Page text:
Two Haitian-Americans, Fabienne Doucet and Karl Racine, chosen by Carnegie Corporation for its annual Great Immigrants group.
America has a long history of antagonizing the world’s first Black republic, so it was no surprise that Haitian immigrants faced intense discrimination when they arrived here. During the 1980s and 1990s in particular, matters worsened when the CDC designated Haitians as a high-risk group during the AIDS epidemic, spurring discrimination under the guise of public health. Newcomer Haitians settling in Miami and New York became known as the “boat people” and remained social pariahs.
With many relegated to live in rough, inner-city neighborhoods, some Haitian youth faced “Haitian Fridays,” when delinquents would jump Haitians for recreation. This hostile environment caused many Haitians to abandon their heritage entirely.
One day, a group of youth in Miami’s Little Haiti decided enough was enough. Together, they formed the “Power Of United Negroes in Divinity,” more commonly known as the Zoe Pound. Members were “hard as bones” — “zo” meaning “bone” in Creole. Their primary goal was to fight back against their tormentors, meeting violence with more violence.
The Zoes became a force to be reckoned with and, soon enough, there were no more Haitian Fridays. Instead, Zoe Pound held regular Haitian pride demonstrations, driving around en masse, blasting Haitian music and waving the Haitian flag.
Say what you will about the Zoes, since they eventually expanded into a formidable criminal organization, their unabashed embrace of Haiti set the tone for an emerging diasporic identity. They ushered in a new era of pride, celebration and flair for Haitian Americans. Being Haitian became cool. And nowadays, Zoe is a term of endearment for youngsters throughout the Haitian diaspora.
Finding our ground as Haitian Americans
Though much remains unchanged — gang warfare and political instability continue to plague Haiti, and people still flee for safety — Haitian American communities are finding their ground.
People of Haitian descent have an employment rate, 80%, that is 21 percentage points higher than US-born citizens and 16 percentage points higher than non-Haitian immigrants, according to the CATO Institute. Second-generation Haitians are an educated group, with 54% holding a college degree, compared to 42% of all Americans.
“When given the chance and proper legal institutions,” the study notes, Haitians “turn around their economic fortunes.” Haitians are running successful businesses, winning elections, and receiving appointments for prestigious positions.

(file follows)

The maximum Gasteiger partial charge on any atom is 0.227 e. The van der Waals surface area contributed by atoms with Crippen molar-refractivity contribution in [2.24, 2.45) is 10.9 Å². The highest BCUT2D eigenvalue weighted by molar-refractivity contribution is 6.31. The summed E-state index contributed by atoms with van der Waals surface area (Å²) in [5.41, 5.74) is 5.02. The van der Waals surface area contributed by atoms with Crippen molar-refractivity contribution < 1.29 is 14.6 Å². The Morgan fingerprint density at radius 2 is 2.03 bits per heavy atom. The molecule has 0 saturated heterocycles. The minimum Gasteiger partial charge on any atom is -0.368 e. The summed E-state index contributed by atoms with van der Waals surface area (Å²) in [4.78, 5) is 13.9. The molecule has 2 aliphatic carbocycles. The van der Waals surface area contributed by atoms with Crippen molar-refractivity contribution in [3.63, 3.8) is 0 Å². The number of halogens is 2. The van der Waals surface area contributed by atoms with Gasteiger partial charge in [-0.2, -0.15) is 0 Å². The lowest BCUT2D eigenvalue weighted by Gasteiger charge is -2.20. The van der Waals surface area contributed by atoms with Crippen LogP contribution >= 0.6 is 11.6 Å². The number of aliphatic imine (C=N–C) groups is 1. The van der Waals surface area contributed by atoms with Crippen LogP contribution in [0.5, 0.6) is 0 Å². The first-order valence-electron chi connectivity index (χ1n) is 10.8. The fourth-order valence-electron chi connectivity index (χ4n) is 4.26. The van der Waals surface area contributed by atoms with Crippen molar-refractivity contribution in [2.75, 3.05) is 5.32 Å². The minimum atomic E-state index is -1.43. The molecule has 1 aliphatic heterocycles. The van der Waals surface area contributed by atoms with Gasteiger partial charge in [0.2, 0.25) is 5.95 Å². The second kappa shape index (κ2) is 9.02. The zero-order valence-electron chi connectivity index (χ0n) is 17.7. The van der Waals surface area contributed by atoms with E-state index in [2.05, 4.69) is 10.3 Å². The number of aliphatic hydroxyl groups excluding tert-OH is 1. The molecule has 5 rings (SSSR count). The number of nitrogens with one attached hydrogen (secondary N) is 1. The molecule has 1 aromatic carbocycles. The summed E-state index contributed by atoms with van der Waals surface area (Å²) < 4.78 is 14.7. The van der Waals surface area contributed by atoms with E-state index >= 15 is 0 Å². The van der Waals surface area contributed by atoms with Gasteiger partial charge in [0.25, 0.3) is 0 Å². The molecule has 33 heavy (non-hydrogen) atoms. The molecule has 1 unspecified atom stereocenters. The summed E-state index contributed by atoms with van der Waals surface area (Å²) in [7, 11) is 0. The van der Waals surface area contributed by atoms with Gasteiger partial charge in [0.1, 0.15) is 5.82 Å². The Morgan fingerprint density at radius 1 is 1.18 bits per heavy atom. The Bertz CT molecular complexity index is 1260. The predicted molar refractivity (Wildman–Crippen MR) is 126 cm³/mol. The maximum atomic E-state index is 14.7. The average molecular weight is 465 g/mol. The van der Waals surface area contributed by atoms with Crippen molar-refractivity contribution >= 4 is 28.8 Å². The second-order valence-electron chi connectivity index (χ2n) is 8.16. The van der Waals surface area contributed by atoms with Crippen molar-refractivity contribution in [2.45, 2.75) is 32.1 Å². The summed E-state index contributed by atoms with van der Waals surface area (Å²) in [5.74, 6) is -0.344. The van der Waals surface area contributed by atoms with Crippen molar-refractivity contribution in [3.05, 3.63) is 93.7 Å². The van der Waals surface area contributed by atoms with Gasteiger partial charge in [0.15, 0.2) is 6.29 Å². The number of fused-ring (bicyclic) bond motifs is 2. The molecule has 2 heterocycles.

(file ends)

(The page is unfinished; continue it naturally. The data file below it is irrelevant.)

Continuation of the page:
Slowly yet surely, Haitians are achieving the American Dream, and the excitement around it all is building within the diaspora. Second-generation Haitians now wave the flag with more gusto than their parents. A new crop of Haitian American icons has emerged, from Edwidge Danticat to DroXYani and Jessie Woo.
Much of the most viral Haitian media is being created outside of Haiti, signaling a shift in Haitian identity. Previously, someone like Success Jr. would have been written off as not really Haitian. Now, he is one of many cultural touchstones for the Haitian diaspora.
What it means to be Haitian
This shift comes at a cost though: A growing rift between Haitians back home and Haitians abroad. The differences in attitudes, values and cultural expression cannot be ignored. In particular, both groups have differing views on what it means to be Haitian. Some accuse the diaspora of capitalizing off a superficial Haitian identity without genuinely understanding the culture they claim to represent.
My parents would never refer to themselves as “Zoes.” To them, Haiti is playing soccer outside and running from house to house without a care in the world. Haiti is handling an emergency without the privilege of Triple-A, 911 or medical insurance. Haiti is gathering every evening for krik-krak storytelling with the village elders. It’s a lifestyle that folks raised abroad can never truly understand.
For many of my peers, in contrast, Haitian identity amounts to eating soup joumou, bumping Kodak Black and putting a flag in a social media bio.
Often, this rift starts in the home. As children, we resented our parents’ traditional, domineering parenting style. Many of us do not speak Creole or French. Instead of being taught about Haiti, we grew up hearing peyi a pa bon and Ayisyen pa bon. It’s enough to make those on the outside think of Haitian culture as mysterious and insular.
Educate ourselves, uplift our culture
However, there is something very empowering in educating yourself about your heritage. For me, reconnecting to my roots meant learning to love parts of myself that I took for granted. It means appreciating the culture and people who raised me.
The more I learn about Haiti, the better I can understand my family history, the stories of my loved ones and my personal story. As a diaspora, that’s the work we must do to learn about and uplift our culture. For our sake, Haiti’s sake and our children’s sake.
Arslay Joseph is an aspiring writer and blogger based in the Boston area. This essay is adapted from his writings about Haitian identity and culture, available on his blog Imprecisewords.com or Medium.